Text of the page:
By E. Glenford Prescott
Alarmed over the fitness level of members of the senior men’s national football team, the St. Vincent and the Grenadines Football Federation (SVGFF) has moved speedily to rectify that problem by approaching top track and field coach, Michael “Mercy’ Ollivierre to work with the team.
The team is now working out with Ollivierre three days a week in an effort to improve that area of their play.
Ollivierre said that after looking at the team in some matches he came to the conclusion that while they had good skill level they were well short of the expected level of fitness for players performing at the international level.
He said that after the first few days, it was clear that most of the players were some way below where they were supposed to be and required a bit of work.
Coach Cornelius Huggins admitted that the players definitely were some way short of the level and said that this has resulted in them conceding goals late in matches.
“We need to be fit and it was a problem in Aruba because we were slow to the ball. Yes, some of the players were playing on such a surface for the first time but others had done so before so that was no excuse. If you are tired, you will lose concentration and this can cost you a game,” Huggins said.
In 1979, the St. Vincent and the Grenadines football team, under the guidance of fitness trainer known to all as “Ounce ah Beef” were worked into one of the fittest units across the Caribbean, which went on the defeat the likes of Trinidad, Martinique, Guadeloupe and Suriname on their way to second position in the Caribbean Football Union Cup.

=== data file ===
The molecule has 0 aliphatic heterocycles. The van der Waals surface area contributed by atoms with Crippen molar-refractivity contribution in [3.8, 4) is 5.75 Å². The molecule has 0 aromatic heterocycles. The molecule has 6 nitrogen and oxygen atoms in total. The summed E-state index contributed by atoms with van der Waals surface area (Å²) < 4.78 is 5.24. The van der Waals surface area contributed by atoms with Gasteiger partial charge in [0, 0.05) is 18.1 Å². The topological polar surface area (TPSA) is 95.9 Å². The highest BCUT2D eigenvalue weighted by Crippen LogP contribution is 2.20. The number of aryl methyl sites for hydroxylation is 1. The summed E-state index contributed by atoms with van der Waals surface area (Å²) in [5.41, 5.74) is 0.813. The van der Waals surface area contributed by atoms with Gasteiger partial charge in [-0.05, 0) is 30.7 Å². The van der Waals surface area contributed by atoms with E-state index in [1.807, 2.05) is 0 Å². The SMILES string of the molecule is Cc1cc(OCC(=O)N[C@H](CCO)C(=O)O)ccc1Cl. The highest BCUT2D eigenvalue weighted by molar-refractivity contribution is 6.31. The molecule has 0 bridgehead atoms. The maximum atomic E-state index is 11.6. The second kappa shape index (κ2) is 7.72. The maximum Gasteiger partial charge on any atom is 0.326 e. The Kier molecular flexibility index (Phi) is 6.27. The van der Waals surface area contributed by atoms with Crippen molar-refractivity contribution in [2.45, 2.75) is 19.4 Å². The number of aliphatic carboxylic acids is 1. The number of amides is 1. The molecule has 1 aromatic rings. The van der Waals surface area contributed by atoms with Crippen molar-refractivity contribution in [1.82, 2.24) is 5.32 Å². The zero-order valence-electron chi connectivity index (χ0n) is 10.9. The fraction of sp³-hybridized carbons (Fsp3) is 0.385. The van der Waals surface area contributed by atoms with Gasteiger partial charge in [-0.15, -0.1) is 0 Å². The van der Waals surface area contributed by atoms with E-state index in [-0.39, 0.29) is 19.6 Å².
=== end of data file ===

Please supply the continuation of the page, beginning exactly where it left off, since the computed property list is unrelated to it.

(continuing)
One of the players who was part of that era was goalkeeper, Paul O’Garro who is among those who have pointed out the low fitness level of the current squad.
O’Garro, after viewing the team in the 2018 World Cup Qualifiers, pointed out that the team needed to do some running and gym work as he was unimpressed with their work rate. He said it was strange that for players who are playing so much football that they are struggling with fitness.
Speaking about his programme for the team, Ollivierre said that he began with light training and some stretches combined with some sprints and the players, though struggling, went about things in a serious manner.
In response to the early stage of the programme, players could be seen walking gingerly, while complaining of plenty of discomfort.
“I can’t even walk up steps now. Man, this is really tough,” one player said while walking in half crouch on day three.
Ollivierre said that he has moved to road running and beach training.
“They are calling me ‘Coach Wicked’, but they are enjoying it. I can’t fault them for commitment. They are fully into it,” he said.